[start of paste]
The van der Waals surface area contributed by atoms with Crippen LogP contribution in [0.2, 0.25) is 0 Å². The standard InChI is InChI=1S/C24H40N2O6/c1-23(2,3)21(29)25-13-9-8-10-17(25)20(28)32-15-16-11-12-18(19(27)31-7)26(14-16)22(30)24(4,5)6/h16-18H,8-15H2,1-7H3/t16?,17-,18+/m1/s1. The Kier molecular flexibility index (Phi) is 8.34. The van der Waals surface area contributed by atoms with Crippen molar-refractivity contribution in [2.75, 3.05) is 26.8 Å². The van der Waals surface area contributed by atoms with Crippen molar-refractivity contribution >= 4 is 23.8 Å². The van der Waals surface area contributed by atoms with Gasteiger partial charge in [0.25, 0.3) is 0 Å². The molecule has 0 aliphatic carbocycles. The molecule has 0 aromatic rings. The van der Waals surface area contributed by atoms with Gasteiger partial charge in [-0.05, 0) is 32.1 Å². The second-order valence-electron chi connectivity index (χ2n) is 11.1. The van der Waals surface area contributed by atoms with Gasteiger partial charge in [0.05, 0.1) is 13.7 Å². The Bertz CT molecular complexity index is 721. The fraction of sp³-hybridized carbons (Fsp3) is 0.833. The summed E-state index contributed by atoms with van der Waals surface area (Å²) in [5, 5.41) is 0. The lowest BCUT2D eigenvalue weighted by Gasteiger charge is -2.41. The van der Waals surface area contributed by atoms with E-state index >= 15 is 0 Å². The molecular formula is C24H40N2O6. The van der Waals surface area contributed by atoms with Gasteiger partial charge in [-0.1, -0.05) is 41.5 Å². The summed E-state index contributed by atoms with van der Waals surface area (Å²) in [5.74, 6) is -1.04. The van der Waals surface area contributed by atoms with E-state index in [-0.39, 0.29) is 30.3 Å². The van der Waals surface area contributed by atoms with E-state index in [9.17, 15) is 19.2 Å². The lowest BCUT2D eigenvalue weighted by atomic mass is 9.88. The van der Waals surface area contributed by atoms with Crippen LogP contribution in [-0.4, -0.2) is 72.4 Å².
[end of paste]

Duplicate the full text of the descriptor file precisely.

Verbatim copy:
The van der Waals surface area contributed by atoms with Crippen LogP contribution in [0.2, 0.25) is 0 Å². The standard InChI is InChI=1S/C24H40N2O6/c1-23(2,3)21(29)25-13-9-8-10-17(25)20(28)32-15-16-11-12-18(19(27)31-7)26(14-16)22(30)24(4,5)6/h16-18H,8-15H2,1-7H3/t16?,17-,18+/m1/s1. The Kier molecular flexibility index (Phi) is 8.34. The van der Waals surface area contributed by atoms with Crippen molar-refractivity contribution in [2.75, 3.05) is 26.8 Å². The van der Waals surface area contributed by atoms with Crippen molar-refractivity contribution >= 4 is 23.8 Å². The van der Waals surface area contributed by atoms with Gasteiger partial charge in [0.25, 0.3) is 0 Å². The molecule has 0 aliphatic carbocycles. The molecule has 0 aromatic rings. The van der Waals surface area contributed by atoms with Gasteiger partial charge in [-0.05, 0) is 32.1 Å². The second-order valence-electron chi connectivity index (χ2n) is 11.1. The van der Waals surface area contributed by atoms with Gasteiger partial charge in [0.05, 0.1) is 13.7 Å². The Bertz CT molecular complexity index is 721. The fraction of sp³-hybridized carbons (Fsp3) is 0.833. The summed E-state index contributed by atoms with van der Waals surface area (Å²) in [5, 5.41) is 0. The lowest BCUT2D eigenvalue weighted by Gasteiger charge is -2.41. The van der Waals surface area contributed by atoms with E-state index >= 15 is 0 Å². The molecular formula is C24H40N2O6. The van der Waals surface area contributed by atoms with Gasteiger partial charge in [-0.1, -0.05) is 41.5 Å². The summed E-state index contributed by atoms with van der Waals surface area (Å²) in [5.74, 6) is -1.04. The van der Waals surface area contributed by atoms with E-state index in [-0.39, 0.29) is 30.3 Å². The van der Waals surface area contributed by atoms with E-state index in [9.17, 15) is 19.2 Å². The lowest BCUT2D eigenvalue weighted by atomic mass is 9.88. The van der Waals surface area contributed by atoms with Crippen LogP contribution in [-0.4, -0.2) is 72.4 Å².